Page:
Trust me, NO ONE is looking to the Republican Party for any ideas on how to fix Education. All they do is HURT Education by continually voting to reduce funding, or with stupid unfunded mandates like "No Child Left Behind" (which, of course, left millions of American children behind).

rbenn

coaster even cnn reported that this move was political payback to the teachers unions. It is what it is, I only posted a couple of many articles that was done on this, please feel free to look for yourself.

Donegan

"stupid unfunded mandates" That's funny coming from someone who supports a party that does nothing BUT write legislation that is unfunded. Whats your solution? Let me guess spend more to help the teachers union so more of you ilk can get into office. Go pander your idiocy to a different country, The Citizens are waking up to it.
Liberalism is a mental disorder that Coaster and its ilk wants taught in school.

Donegan

As I said It is a mental disorder. Denial is part of the problem if the mentally disabled refuse to seek help. PLease seek help.
BTW, Liberals quit wanting "Liberty and freedom" Years ago, All you folks want is a free lunch and someone to ram it down your throat.

The Big Dog's back

dummygan, fall off the wagon again?

deertracker

I did not know you had a Phd. You should educate yourself. You look foolish!

Donegan

The truth is painful to you and dog. Now run along and get some prozac or whatever you people take these days.

grumpy

Re: "However, if you DO want to play that game, I'll point out that New York City's most recent mayor was conservative Michael Bloomberg"

Here is what a non-wacco, non left wingnut wiki say about Bloomberg:

http://en.wikipedia.org/wiki/Mic...

Political stands

Some of the policies Bloomberg advocates parallel those of either the Democratic or the Republican party platform. He is socially liberal or progressive, supporting abortion rights, same-sex marriage, some gun control measures, and a pathway to citizenship for illegal immigrants, for example. On economics, foreign, and domestic issues, Bloomberg tends to be conservative. He opposed a timeline for withdrawal from the Iraq War, and criticized those who favored one. Economically, he supports government involvement in issues such as public welfare, while being strongly in favor of free trade, pro-business, and describing himself as a fiscal conservative because he balanced the city's budget.[72] Environmentally, he believes that man-made climate change is real. Bloomberg has been cited for not allowing many emergency officials who responded to the September 11, 2001, attacks to attend the tenth anniversary observation of that day.[73] He also is at odds with many around the United States for not inviting any clergy to the ceremony marking the anniversary of the 9/11 attacks.[74]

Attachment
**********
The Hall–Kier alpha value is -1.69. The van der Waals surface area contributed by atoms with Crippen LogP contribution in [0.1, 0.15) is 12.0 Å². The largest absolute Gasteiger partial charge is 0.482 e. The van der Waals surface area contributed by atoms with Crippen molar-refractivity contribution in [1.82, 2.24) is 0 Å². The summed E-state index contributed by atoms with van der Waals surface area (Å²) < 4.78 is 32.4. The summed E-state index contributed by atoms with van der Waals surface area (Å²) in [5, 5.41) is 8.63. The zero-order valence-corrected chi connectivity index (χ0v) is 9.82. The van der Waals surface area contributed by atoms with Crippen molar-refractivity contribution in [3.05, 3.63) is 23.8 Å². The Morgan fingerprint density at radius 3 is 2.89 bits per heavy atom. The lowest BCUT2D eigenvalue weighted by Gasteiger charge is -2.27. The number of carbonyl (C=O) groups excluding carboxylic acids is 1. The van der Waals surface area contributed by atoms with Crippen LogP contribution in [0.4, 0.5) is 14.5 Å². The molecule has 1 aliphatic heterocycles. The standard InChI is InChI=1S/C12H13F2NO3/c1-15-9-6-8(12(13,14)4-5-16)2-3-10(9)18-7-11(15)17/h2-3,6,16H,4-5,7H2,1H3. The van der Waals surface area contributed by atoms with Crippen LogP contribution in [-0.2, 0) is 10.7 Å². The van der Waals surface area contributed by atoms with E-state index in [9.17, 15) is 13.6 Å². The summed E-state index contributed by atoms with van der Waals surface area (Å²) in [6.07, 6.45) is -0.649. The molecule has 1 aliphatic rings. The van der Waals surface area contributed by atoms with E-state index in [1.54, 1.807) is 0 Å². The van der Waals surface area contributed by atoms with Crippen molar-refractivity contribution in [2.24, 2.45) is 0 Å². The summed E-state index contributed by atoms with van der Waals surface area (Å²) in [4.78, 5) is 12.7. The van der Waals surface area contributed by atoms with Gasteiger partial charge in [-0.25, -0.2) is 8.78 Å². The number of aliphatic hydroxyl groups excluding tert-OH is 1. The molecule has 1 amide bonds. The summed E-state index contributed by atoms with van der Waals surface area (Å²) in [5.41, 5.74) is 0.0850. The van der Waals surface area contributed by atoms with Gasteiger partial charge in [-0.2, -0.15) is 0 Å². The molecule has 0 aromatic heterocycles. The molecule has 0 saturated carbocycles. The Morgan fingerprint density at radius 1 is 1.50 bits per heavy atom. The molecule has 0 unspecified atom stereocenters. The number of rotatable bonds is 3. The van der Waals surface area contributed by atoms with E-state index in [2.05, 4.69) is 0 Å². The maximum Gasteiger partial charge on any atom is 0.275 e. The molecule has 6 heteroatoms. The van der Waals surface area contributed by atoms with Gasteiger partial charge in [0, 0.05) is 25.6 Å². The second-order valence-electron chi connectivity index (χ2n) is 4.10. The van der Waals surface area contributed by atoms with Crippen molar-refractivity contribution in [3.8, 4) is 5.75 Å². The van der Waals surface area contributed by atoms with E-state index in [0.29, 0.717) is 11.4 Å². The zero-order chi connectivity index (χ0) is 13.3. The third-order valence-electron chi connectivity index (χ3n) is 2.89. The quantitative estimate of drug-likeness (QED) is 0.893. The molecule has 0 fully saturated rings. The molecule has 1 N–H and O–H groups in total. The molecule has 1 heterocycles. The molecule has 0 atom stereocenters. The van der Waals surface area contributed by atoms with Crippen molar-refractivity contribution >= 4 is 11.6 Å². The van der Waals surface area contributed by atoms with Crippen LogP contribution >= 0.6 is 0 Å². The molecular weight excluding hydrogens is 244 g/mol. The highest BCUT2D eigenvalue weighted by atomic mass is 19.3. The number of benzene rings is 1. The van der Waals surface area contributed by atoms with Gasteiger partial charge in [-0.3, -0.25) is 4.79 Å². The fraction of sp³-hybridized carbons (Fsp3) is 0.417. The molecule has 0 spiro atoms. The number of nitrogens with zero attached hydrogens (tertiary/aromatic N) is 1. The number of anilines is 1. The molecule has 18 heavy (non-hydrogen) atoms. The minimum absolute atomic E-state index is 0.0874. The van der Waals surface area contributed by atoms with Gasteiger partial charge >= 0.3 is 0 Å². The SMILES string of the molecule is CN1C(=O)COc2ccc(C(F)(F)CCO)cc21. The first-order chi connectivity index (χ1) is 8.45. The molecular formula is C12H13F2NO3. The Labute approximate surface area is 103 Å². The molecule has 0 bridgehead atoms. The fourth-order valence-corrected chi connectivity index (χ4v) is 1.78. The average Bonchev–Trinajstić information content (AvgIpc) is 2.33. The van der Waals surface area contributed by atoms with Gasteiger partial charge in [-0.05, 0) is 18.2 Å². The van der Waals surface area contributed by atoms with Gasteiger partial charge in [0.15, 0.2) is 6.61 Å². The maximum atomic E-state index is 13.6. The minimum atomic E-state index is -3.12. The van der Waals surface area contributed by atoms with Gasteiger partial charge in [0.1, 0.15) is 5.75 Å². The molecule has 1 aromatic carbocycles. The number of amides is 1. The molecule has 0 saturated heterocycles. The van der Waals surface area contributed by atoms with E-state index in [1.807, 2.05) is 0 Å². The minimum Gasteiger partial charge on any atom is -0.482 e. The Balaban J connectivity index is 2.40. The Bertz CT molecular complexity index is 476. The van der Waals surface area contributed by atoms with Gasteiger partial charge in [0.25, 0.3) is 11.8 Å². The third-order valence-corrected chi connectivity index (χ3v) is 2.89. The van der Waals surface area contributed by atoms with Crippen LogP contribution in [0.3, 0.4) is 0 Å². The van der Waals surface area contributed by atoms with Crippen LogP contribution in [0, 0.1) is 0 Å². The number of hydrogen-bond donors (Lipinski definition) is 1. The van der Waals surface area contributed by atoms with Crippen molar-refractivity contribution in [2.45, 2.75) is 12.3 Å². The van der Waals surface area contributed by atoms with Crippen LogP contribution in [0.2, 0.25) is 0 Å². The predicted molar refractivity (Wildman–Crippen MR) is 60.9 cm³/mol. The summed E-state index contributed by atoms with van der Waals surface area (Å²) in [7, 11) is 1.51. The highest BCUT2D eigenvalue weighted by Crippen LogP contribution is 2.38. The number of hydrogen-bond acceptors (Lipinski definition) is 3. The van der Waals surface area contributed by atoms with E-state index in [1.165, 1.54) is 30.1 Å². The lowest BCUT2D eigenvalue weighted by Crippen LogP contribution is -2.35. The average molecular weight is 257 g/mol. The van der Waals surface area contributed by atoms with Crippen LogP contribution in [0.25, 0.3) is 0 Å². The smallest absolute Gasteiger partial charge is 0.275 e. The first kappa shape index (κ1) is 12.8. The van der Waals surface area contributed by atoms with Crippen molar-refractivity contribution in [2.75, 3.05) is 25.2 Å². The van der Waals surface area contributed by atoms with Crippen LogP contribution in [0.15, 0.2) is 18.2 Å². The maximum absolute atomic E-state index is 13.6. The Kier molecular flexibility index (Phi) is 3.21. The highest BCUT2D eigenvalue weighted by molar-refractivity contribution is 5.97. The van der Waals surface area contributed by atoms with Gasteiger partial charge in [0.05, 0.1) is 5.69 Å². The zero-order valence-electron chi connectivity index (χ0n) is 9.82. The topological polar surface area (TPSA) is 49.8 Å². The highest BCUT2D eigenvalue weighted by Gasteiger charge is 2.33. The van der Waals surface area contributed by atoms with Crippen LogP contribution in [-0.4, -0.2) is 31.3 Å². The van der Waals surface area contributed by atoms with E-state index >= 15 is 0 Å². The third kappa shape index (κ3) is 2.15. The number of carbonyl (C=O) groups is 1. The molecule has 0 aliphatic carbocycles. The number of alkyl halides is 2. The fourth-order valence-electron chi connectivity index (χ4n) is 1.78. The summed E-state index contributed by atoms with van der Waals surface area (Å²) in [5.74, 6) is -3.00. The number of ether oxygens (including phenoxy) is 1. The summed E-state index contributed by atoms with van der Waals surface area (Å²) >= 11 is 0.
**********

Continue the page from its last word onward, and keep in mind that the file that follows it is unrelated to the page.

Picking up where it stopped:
Social issues
Bloomberg supports abortion rights, stating: "Reproductive choice is a fundamental human right and we can never take it for granted. On this issue, you're either with us or against us." He has criticized pro-choice politicians who support pro-life candidates.[75]

Bloomberg supports governmental funding for embryonic stem cell research, calling the Republican position on the issue "insanity".[76] He also supports same-sex marriage with the rationale that "government shouldn't tell you whom to marry."[77]

Bloomberg supports the strict drug laws of New York City. He has stated that he smoked marijuana in the past, and was quoted in a 2001 interview as saying "You bet I did. I enjoyed it." This led to a reported $500,000 advertising campaign by NORML, featuring his image and the quote. Bloomberg stated in a 2002 interview that he regrets the remark and does not believe that marijuana should be decriminalized.[78]